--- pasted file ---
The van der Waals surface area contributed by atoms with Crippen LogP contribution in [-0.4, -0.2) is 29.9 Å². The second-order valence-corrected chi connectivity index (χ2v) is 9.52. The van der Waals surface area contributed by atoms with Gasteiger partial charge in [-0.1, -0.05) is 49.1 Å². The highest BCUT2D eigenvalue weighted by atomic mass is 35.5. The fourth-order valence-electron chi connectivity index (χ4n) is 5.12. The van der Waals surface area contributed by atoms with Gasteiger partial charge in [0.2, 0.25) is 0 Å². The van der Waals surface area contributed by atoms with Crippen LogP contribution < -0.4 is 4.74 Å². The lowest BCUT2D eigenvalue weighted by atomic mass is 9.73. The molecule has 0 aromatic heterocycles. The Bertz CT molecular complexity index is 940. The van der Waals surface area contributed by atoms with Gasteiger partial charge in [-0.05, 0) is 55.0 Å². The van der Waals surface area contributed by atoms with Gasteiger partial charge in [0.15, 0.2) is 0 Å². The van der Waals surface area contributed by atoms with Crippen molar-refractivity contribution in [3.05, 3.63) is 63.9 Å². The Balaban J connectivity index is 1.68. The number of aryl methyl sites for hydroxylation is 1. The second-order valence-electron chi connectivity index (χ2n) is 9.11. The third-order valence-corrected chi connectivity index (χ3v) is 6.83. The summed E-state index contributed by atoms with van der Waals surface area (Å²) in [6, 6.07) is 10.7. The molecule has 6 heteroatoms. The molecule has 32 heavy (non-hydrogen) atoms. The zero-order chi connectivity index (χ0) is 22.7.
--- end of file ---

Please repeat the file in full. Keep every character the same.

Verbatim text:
The van der Waals surface area contributed by atoms with Crippen LogP contribution in [-0.4, -0.2) is 29.9 Å². The second-order valence-corrected chi connectivity index (χ2v) is 9.52. The van der Waals surface area contributed by atoms with Gasteiger partial charge in [-0.1, -0.05) is 49.1 Å². The highest BCUT2D eigenvalue weighted by atomic mass is 35.5. The fourth-order valence-electron chi connectivity index (χ4n) is 5.12. The van der Waals surface area contributed by atoms with Gasteiger partial charge in [0.2, 0.25) is 0 Å². The van der Waals surface area contributed by atoms with Crippen LogP contribution < -0.4 is 4.74 Å². The lowest BCUT2D eigenvalue weighted by atomic mass is 9.73. The molecule has 0 aromatic heterocycles. The Bertz CT molecular complexity index is 940. The van der Waals surface area contributed by atoms with Gasteiger partial charge in [-0.05, 0) is 55.0 Å². The van der Waals surface area contributed by atoms with Gasteiger partial charge in [0.15, 0.2) is 0 Å². The van der Waals surface area contributed by atoms with Crippen molar-refractivity contribution in [3.05, 3.63) is 63.9 Å². The Balaban J connectivity index is 1.68. The number of aryl methyl sites for hydroxylation is 1. The second-order valence-electron chi connectivity index (χ2n) is 9.11. The third-order valence-corrected chi connectivity index (χ3v) is 6.83. The summed E-state index contributed by atoms with van der Waals surface area (Å²) in [6, 6.07) is 10.7. The molecule has 6 heteroatoms. The molecule has 32 heavy (non-hydrogen) atoms. The zero-order chi connectivity index (χ0) is 22.7.